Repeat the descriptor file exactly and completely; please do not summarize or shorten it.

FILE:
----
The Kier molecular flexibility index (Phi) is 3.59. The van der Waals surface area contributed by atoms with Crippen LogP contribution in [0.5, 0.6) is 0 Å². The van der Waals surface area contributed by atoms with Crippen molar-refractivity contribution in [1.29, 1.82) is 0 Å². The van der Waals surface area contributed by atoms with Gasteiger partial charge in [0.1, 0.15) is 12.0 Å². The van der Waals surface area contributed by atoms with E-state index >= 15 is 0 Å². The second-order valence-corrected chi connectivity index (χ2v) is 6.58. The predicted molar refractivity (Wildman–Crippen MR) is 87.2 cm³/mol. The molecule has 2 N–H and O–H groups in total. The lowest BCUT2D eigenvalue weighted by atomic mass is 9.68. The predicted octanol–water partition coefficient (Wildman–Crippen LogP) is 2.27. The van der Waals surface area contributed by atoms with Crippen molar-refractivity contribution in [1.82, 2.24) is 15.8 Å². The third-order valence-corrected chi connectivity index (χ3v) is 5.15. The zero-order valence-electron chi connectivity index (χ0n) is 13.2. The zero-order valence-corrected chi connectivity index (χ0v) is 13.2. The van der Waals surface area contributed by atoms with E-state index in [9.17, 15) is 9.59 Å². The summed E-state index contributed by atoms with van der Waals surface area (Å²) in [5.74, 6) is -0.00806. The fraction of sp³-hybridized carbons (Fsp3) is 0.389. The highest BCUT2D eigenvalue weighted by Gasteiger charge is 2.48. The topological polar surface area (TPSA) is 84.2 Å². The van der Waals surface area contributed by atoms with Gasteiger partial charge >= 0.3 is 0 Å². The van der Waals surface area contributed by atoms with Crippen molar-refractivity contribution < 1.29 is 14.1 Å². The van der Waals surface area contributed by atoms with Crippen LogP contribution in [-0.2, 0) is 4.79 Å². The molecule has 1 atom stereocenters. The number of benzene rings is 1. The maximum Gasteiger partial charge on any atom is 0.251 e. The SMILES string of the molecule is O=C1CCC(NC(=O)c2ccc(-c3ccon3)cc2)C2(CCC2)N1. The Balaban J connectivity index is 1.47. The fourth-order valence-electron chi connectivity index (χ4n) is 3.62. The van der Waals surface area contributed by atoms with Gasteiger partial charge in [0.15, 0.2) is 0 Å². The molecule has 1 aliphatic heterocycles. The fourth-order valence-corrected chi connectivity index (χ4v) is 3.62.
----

The Kier molecular flexibility index (Phi) is 3.59. The van der Waals surface area contributed by atoms with Crippen LogP contribution in [0.5, 0.6) is 0 Å². The van der Waals surface area contributed by atoms with Crippen molar-refractivity contribution in [1.29, 1.82) is 0 Å². The van der Waals surface area contributed by atoms with Gasteiger partial charge in [0.1, 0.15) is 12.0 Å². The van der Waals surface area contributed by atoms with E-state index >= 15 is 0 Å². The second-order valence-corrected chi connectivity index (χ2v) is 6.58. The predicted molar refractivity (Wildman–Crippen MR) is 87.2 cm³/mol. The molecule has 2 N–H and O–H groups in total. The lowest BCUT2D eigenvalue weighted by atomic mass is 9.68. The predicted octanol–water partition coefficient (Wildman–Crippen LogP) is 2.27. The van der Waals surface area contributed by atoms with Crippen molar-refractivity contribution in [1.82, 2.24) is 15.8 Å². The third-order valence-corrected chi connectivity index (χ3v) is 5.15. The zero-order valence-electron chi connectivity index (χ0n) is 13.2. The zero-order valence-corrected chi connectivity index (χ0v) is 13.2. The van der Waals surface area contributed by atoms with E-state index in [9.17, 15) is 9.59 Å². The summed E-state index contributed by atoms with van der Waals surface area (Å²) in [5.74, 6) is -0.00806. The fraction of sp³-hybridized carbons (Fsp3) is 0.389. The highest BCUT2D eigenvalue weighted by Gasteiger charge is 2.48. The topological polar surface area (TPSA) is 84.2 Å². The van der Waals surface area contributed by atoms with Gasteiger partial charge >= 0.3 is 0 Å². The van der Waals surface area contributed by atoms with Crippen molar-refractivity contribution < 1.29 is 14.1 Å². The van der Waals surface area contributed by atoms with Crippen LogP contribution in [-0.2, 0) is 4.79 Å². The molecule has 1 atom stereocenters. The number of benzene rings is 1. The maximum Gasteiger partial charge on any atom is 0.251 e. The SMILES string of the molecule is O=C1CCC(NC(=O)c2ccc(-c3ccon3)cc2)C2(CCC2)N1. The Balaban J connectivity index is 1.47. The fourth-order valence-electron chi connectivity index (χ4n) is 3.62. The van der Waals surface area contributed by atoms with Gasteiger partial charge in [0.15, 0.2) is 0 Å². The molecule has 1 aliphatic heterocycles. The fourth-order valence-corrected chi connectivity index (χ4v) is 3.62.